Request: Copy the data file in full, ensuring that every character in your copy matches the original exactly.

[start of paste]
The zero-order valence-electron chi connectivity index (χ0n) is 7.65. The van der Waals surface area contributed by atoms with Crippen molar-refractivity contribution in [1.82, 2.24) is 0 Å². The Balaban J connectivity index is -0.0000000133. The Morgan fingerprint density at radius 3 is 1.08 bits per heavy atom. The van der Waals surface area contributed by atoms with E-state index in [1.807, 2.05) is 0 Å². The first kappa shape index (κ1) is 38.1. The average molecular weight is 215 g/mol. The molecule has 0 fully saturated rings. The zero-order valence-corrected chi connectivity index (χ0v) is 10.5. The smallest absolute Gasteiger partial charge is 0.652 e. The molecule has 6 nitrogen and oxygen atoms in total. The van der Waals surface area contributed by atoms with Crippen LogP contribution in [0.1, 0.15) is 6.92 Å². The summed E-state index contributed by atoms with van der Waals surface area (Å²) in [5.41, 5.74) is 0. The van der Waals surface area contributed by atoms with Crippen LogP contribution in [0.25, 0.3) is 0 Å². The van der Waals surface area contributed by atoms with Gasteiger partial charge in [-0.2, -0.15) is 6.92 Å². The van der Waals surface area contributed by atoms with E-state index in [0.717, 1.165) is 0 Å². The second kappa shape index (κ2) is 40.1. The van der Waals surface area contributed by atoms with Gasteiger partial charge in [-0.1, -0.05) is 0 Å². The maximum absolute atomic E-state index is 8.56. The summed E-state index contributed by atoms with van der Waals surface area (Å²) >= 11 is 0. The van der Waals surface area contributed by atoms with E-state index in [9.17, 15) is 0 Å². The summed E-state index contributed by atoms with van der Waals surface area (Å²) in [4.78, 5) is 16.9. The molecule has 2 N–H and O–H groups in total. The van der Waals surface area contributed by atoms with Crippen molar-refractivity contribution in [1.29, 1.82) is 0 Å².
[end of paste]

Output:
The zero-order valence-electron chi connectivity index (χ0n) is 7.65. The van der Waals surface area contributed by atoms with Crippen molar-refractivity contribution in [1.82, 2.24) is 0 Å². The Balaban J connectivity index is -0.0000000133. The Morgan fingerprint density at radius 3 is 1.08 bits per heavy atom. The van der Waals surface area contributed by atoms with E-state index in [1.807, 2.05) is 0 Å². The first kappa shape index (κ1) is 38.1. The average molecular weight is 215 g/mol. The molecule has 0 fully saturated rings. The zero-order valence-corrected chi connectivity index (χ0v) is 10.5. The smallest absolute Gasteiger partial charge is 0.652 e. The molecule has 6 nitrogen and oxygen atoms in total. The van der Waals surface area contributed by atoms with Crippen LogP contribution in [0.1, 0.15) is 6.92 Å². The summed E-state index contributed by atoms with van der Waals surface area (Å²) in [5.41, 5.74) is 0. The van der Waals surface area contributed by atoms with Crippen LogP contribution in [0.25, 0.3) is 0 Å². The van der Waals surface area contributed by atoms with Gasteiger partial charge in [-0.2, -0.15) is 6.92 Å². The van der Waals surface area contributed by atoms with E-state index in [0.717, 1.165) is 0 Å². The second kappa shape index (κ2) is 40.1. The van der Waals surface area contributed by atoms with Gasteiger partial charge in [-0.1, -0.05) is 0 Å². The maximum absolute atomic E-state index is 8.56. The summed E-state index contributed by atoms with van der Waals surface area (Å²) >= 11 is 0. The van der Waals surface area contributed by atoms with E-state index in [9.17, 15) is 0 Å². The summed E-state index contributed by atoms with van der Waals surface area (Å²) in [4.78, 5) is 16.9. The molecule has 2 N–H and O–H groups in total. The van der Waals surface area contributed by atoms with Crippen molar-refractivity contribution in [1.29, 1.82) is 0 Å².